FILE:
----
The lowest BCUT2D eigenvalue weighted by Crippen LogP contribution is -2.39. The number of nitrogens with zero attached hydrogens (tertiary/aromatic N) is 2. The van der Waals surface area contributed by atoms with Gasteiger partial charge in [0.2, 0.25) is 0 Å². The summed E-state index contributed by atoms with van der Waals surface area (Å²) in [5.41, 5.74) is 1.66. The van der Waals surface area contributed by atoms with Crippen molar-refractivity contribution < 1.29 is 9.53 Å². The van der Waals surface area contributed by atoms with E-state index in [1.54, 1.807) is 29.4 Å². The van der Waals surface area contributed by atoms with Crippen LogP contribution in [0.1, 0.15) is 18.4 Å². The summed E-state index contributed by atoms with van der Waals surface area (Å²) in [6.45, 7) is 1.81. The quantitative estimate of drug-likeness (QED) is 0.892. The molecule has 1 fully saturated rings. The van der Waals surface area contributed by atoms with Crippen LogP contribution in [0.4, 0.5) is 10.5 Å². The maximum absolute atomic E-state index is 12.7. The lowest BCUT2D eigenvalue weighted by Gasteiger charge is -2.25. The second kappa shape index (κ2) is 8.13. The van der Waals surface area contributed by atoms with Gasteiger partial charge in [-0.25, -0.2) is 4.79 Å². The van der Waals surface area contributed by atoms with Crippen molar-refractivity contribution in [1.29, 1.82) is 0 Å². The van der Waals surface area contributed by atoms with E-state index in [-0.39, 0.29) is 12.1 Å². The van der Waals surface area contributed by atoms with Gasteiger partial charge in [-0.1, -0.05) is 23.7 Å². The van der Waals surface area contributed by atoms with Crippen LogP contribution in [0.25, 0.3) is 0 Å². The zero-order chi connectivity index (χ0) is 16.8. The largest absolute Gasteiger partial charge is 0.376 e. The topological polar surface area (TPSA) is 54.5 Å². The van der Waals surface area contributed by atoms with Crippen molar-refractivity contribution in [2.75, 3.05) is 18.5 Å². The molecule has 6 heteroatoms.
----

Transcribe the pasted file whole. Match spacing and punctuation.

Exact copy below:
The lowest BCUT2D eigenvalue weighted by Crippen LogP contribution is -2.39. The number of nitrogens with zero attached hydrogens (tertiary/aromatic N) is 2. The van der Waals surface area contributed by atoms with Gasteiger partial charge in [0.2, 0.25) is 0 Å². The summed E-state index contributed by atoms with van der Waals surface area (Å²) in [5.41, 5.74) is 1.66. The van der Waals surface area contributed by atoms with Crippen molar-refractivity contribution < 1.29 is 9.53 Å². The van der Waals surface area contributed by atoms with E-state index in [1.54, 1.807) is 29.4 Å². The van der Waals surface area contributed by atoms with Crippen LogP contribution in [0.1, 0.15) is 18.4 Å². The summed E-state index contributed by atoms with van der Waals surface area (Å²) in [6.45, 7) is 1.81. The quantitative estimate of drug-likeness (QED) is 0.892. The molecule has 1 fully saturated rings. The van der Waals surface area contributed by atoms with Crippen LogP contribution in [0.4, 0.5) is 10.5 Å². The maximum absolute atomic E-state index is 12.7. The lowest BCUT2D eigenvalue weighted by Gasteiger charge is -2.25. The second kappa shape index (κ2) is 8.13. The van der Waals surface area contributed by atoms with Gasteiger partial charge in [-0.25, -0.2) is 4.79 Å². The van der Waals surface area contributed by atoms with Crippen molar-refractivity contribution in [1.29, 1.82) is 0 Å². The van der Waals surface area contributed by atoms with E-state index in [-0.39, 0.29) is 12.1 Å². The van der Waals surface area contributed by atoms with Gasteiger partial charge in [-0.1, -0.05) is 23.7 Å². The van der Waals surface area contributed by atoms with Crippen LogP contribution in [0.25, 0.3) is 0 Å². The zero-order chi connectivity index (χ0) is 16.8. The largest absolute Gasteiger partial charge is 0.376 e. The topological polar surface area (TPSA) is 54.5 Å². The van der Waals surface area contributed by atoms with Crippen molar-refractivity contribution in [2.75, 3.05) is 18.5 Å². The molecule has 6 heteroatoms.